How Will Minimum Wage Increases Affect Workers' Comp?

Minimum Wage and Workers' Comp
7
min read
September 7, 2022

Raising the minimum pay for workers is a hot-button topic throughout the U.S.—in California, for example, legislation has resulted in periodic increases since 2016. And it’s not just California workers getting a pay bump. A number of states will see new minimum wage increases in the next year.

 

But a higher minimum wage does more than just increase payroll—it also plays a role in workers’ compensation costs. But how, exactly, does it do that? And what can you do to lower those costs?

 

Let’s unpack this issue to get a better sense of how minimum wage increases will affect your business and what you can do about it:

The Basics of Minimum Wage

Setting a low-end cap on what workers are paid is common in most developed countries. Doing so is one way to prevent the exploitation of workers and help financially support lower-level wage earners and their dependents. It’s not universally beloved though and opponents of the minimum wage say that it can increase poverty and unemployment—the exact opposite of what it is designed to do.

 

In the U.S., the national minimum wage is $7.25 an hour. It hasn't been raised since 2009, but there is growing support for the federal government to change that.

State legislatures also play a role in determining this wage for workers in their state. And employers have to pay whichever minimum wage is highest, be it their state, local or the federal government's wage. Thirty states and Washington, D.C. have minimum wage thresholds that are higher than the federal government's. What's more, 13 states are increasing their minimum wage in the next year.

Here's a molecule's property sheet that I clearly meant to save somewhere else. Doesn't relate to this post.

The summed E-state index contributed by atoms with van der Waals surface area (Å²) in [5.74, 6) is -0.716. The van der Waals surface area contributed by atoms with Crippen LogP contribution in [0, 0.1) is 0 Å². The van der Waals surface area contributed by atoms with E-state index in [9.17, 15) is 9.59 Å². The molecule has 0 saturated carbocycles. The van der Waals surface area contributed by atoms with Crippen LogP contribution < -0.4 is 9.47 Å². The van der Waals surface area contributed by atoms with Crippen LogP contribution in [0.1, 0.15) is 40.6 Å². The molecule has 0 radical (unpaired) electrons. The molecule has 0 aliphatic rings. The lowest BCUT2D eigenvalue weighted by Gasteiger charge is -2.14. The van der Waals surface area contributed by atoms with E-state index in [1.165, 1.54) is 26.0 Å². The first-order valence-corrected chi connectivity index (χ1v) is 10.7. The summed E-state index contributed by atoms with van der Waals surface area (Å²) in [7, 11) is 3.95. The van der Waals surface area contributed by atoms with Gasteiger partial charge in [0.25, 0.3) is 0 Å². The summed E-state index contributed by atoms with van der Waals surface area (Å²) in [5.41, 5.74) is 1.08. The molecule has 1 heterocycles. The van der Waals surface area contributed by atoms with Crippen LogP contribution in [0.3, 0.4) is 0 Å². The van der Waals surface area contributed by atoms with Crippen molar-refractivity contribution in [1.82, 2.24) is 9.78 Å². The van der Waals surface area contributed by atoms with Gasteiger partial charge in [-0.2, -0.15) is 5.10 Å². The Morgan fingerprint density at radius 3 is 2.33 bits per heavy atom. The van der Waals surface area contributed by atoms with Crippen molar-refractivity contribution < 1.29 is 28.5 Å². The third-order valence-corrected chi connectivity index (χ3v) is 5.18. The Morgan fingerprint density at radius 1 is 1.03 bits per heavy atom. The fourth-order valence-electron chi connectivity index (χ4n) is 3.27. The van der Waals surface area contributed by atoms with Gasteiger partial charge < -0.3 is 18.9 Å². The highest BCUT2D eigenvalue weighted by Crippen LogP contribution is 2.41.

Now that you know the basics, let's get into how these increases might impact what you pay for insurance.

How Raising Wages Impacts Workers’ Comp

Increasing the average weekly wage of workers might seem like a good idea, but it can increase how much a business pays for workers’ comp. How is that?

 

The premiums that you, the business owner, pay for your workers’ comp policy are tied in part to the amount of your payroll. Why? Because workers’ compensation claims and payouts are themselves tied to the amount of money that the employee makes as an hourly wage.

 

Consider that workers’ compensation insurance benefits include payments to the worker if they are approved for temporary total disability (TTD). TTD is paid at a rate of two-thirds of the employee’s regular wage. 

 

If the wage rates increase, so does the TTD payout. Thus, your workers’ comp insurer will need to charge more for the coverage. The same is true for those on social security disability benefits (SSDI). Those are likewise related to an employee’s wages and will rise if the employee’s pay rate rises.

What Other Factors Impact the Cost of Workers’ Compensation Insurance?